On that occasion, he stressed, among other things, the importance for the West of maintaining and protecting West Berlin's freedom, security, and vital lines of com munication. He felt that an open assault against West Berlin - or even a new blockade - were highly unlikely. What was more likely, he said, was an indirect assault on the means of West Berlin's independent existence - a steady whittling away of the bases on which she has been able to live and prosper, each step barely perceptible, and none sufficiently grave to enable the West to say, "So far and no further". Noting that the building of the wall had deprived West Berlin of so much of its raison d'etre, he said there was a real danger that the exposed outpost would suffer from the gradual onset of atrophy and might become a "ghetto of freedom", to use Willy Brandt's vivid phrase.
Last September, Dr. Spencer returned to Canada from a further year's sabbatical leave in Germany, and his observations during that stay will no doubt be reflected in his remarks today as he speaks to us about "Berlin and the Future of Germany". Dr. Spencer.
The topic I have chosen is ambitious, difficult and complex; let me begin with a few personal remarks.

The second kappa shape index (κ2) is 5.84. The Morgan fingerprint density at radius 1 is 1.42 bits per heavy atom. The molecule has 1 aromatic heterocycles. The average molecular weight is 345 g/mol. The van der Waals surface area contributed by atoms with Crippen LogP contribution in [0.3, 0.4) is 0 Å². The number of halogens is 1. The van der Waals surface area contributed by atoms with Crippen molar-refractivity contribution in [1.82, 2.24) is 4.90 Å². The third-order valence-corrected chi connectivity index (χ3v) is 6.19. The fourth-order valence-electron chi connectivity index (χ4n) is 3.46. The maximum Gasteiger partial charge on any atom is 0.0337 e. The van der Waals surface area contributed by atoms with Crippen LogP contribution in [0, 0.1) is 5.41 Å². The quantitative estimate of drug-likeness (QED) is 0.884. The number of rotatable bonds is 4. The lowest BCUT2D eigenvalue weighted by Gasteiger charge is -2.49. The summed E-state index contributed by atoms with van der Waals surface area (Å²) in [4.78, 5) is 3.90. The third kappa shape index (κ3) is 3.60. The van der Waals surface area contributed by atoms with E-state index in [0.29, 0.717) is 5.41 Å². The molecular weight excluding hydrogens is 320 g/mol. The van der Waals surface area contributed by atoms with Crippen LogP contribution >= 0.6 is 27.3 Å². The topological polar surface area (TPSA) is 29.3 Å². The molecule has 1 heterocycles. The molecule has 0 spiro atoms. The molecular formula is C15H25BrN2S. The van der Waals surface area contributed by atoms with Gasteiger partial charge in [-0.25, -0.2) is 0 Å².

When I last had the privilege of addressing the Empire Club, six years ago, in November 1961, I had just returned from an extended stay in Germany. This time I speak a few months after returning from a year spent in the divided former capital. As foreigners my family and I were part of that very small group of West Berlin's 2.2 million residents who could move freely from our home in the West into East Berlin, passing through, under, or over the Wall, by foot, car, subway, or city railway, just as often as we wanted to, or rather, just as often as we were prepared to put up with the tiresome border controls and to pay the non-refundable $1.25 per visit thoughtfully demanded by the authorities of the German Democratic Republic to make certain that we had local currency to provide against "unforeseen circumstances". We were also part of the small group of foreigners living on "Berlin Island" who could and did travel frequently the 110-mile stretch of Autobahn between Berlin and West Germany, buying a visa for each trip, paying a road tax, purchasing a special insurance policy, and submitting, at each end of the journey, to the annoying and somewhat unnerving business of having the car searched - a process which involved partial unloading, a mirror rolled under the car and a measuring rod stuck into the gas tank to make sure that no one was hiding there, and all the rest of the dismal business found on no other frontier I know of. Obviously, as foreigners, we enjoyed greater freedom of movement than did the West Berliners; but like them we soon learned to listen to and welcome the sound of the parade of aircraft passing over our house to and from Tempelhof, providing the one link with the West that was free from East German border controls; like them too we came to feel that crushing sense of claustrophobia which came from living on a landlocked island of some 185 square miles -roughly equivalent to the area bounded by Toronto's lakefront and a semi-circle extending from Long Branch to Holland Creek via Thornhill - cut off from the eastern half of the city by the hideous spectacle of the Wall, and barred from the surrounding countryside by a seventy-five-mile-long set of barriers just as formidable, just as impenetrable, as the twenty-eight and a half-milelong Wall itself.